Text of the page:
32. Booth, Annice The Masters and Their Retreats Summit Lighthouse Library June 2003, Listing of those who are believed to be Ascended Masters by The I AM Activity, The Bridge to Freedom, and The Summit Lighthouse
33. Shearer, Monroe & Carolyn I AM Adorations, Affirmations & Rhythmic DecreesAcropolis Sophia Books and Works 1998, Listing of those who are claimed to be Ascended Masters by The I AM Activity, The Bridge to Freedom, The Summit Lighthouse, and The Temple of The Presence
34. Sinnett, Alfred Percy. The Occult World. Boston: Colby & Rich, 1882.

External links

• The Great White Brotherhood - website for books and messages from The Great White Brotherhood
• The Stairway To Freedom - website for The Stairway To Freedom book dictated by The Great White Brotherhood
• The Stronghold of Shambhala - An article by Nicholas Roerich
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Re: Former teacher at Boulder's Shambhala accused of sexuall

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Shambhala Buddhism
by WikiMili
Last updated May 10, 2019
Accessed: 6/30/19

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The term Shambhala Buddhism was introduced by Sakyong Mipham in the year 2000 to describe his presentation of the Shambhala teachings originally conceived by Chögyam Trungpa as secular practices for achieving enlightened society, in concert with the Kagyu and Nyingma schools of Tibetan Buddhism. [1] The Shambhala Buddhist sangha considers Sakyong Mipham to be its head and the second in a lineage of Sakyongs; with his father, Chögyam Trungpa, being the first.

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Sakyong Mipham tibetan lama

Sakyong Jamgon Mipham Rinpoche, Jampal Trinley Dradul is the head of the Shambhala lineage and Shambhala, a worldwide network of urban Buddhist meditation centers, retreat centers, monasteries, a university, and other enterprises, founded by his father, Chögyam Trungpa Rinpoche. In July 2018, Sakyong Mipham Rinpoche stated that he is stepping back from his duties due to an investigation into his alleged sexual misconduct.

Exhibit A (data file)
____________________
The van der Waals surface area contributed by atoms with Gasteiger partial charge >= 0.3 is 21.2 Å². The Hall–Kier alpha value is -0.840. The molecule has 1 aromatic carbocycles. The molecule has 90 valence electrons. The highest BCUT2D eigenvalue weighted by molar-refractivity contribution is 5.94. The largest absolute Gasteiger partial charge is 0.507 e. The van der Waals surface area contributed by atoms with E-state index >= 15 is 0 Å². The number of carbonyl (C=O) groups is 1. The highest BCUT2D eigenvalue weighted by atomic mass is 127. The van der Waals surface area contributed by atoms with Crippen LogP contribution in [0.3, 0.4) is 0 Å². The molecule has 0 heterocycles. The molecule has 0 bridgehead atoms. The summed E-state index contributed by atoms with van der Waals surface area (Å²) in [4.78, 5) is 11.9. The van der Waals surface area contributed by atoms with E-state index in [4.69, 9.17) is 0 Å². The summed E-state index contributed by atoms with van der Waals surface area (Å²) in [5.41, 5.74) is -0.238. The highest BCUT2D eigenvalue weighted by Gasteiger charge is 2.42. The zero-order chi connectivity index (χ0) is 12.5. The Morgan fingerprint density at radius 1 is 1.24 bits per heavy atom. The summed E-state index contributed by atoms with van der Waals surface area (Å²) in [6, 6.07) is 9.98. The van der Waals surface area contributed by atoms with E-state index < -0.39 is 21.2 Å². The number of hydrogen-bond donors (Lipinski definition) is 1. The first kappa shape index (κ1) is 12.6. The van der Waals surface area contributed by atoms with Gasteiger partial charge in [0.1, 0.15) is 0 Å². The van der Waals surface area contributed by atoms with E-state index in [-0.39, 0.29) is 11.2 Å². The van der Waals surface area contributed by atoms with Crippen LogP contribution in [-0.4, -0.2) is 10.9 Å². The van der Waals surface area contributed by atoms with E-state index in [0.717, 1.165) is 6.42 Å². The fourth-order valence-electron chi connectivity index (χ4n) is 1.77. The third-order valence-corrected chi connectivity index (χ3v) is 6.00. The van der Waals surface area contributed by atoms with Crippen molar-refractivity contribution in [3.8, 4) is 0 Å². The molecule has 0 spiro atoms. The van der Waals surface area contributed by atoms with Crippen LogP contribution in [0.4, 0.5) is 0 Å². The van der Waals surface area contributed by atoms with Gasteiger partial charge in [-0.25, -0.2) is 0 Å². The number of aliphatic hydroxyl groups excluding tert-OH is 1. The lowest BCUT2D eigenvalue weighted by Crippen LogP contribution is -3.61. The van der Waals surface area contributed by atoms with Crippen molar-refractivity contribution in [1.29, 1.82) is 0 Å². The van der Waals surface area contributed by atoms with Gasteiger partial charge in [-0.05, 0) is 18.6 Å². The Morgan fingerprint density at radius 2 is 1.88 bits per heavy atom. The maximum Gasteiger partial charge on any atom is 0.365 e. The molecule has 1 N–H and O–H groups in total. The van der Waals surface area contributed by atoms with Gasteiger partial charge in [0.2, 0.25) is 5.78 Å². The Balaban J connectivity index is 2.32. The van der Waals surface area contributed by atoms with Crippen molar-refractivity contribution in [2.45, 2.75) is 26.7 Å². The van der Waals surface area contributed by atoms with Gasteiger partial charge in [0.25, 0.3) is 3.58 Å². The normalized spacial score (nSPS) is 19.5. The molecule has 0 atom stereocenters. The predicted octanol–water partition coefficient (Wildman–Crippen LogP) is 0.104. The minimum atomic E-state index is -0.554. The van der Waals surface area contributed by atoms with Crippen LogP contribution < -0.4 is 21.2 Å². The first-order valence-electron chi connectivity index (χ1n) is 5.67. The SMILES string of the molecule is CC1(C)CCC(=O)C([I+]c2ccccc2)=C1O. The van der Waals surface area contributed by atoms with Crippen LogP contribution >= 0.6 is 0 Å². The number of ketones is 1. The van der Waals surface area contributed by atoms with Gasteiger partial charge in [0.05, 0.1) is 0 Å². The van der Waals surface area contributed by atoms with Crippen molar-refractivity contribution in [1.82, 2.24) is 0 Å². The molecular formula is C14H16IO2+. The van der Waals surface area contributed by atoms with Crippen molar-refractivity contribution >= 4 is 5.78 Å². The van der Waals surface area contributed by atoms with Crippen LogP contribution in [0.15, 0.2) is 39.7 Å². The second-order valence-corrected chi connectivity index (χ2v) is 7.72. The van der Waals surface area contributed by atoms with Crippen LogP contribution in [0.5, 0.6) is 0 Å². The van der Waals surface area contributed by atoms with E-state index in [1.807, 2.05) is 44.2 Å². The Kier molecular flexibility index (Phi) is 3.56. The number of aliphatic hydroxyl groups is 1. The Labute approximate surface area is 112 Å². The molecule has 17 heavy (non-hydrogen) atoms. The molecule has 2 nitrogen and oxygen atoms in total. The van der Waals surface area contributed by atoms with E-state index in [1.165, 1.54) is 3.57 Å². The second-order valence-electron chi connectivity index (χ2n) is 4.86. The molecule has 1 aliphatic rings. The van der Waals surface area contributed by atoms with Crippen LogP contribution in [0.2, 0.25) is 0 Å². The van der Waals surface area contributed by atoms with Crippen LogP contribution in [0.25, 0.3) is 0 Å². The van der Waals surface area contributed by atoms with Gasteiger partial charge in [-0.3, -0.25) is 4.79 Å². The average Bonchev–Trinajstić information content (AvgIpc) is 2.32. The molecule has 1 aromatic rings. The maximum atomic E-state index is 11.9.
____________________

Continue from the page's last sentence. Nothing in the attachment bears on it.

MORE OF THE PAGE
Shambhala Training is a secular approach to meditation developed by Tibetan Buddhist teacher Chogyam Trungpa and his students. It is based on what Trungpa calls Shambhala Vision, which sees enlightened society as not purely mythical, but as realizable by people of all faiths through practices of mindfulness/awareness, non-aggression, and sacred outlook. He writes:

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Chögyam Trungpa Tibetan Buddhist lama and writer

Chögyam Trungpa was a Buddhist meditation master and holder of both the Kagyu and Nyingma lineages, the eleventh Trungpa tülku, a tertön, supreme abbot of the Surmang monasteries, scholar, teacher, poet, artist, and originator of a radical re-presentation of Shambhala vision.

Distinguishing characteristics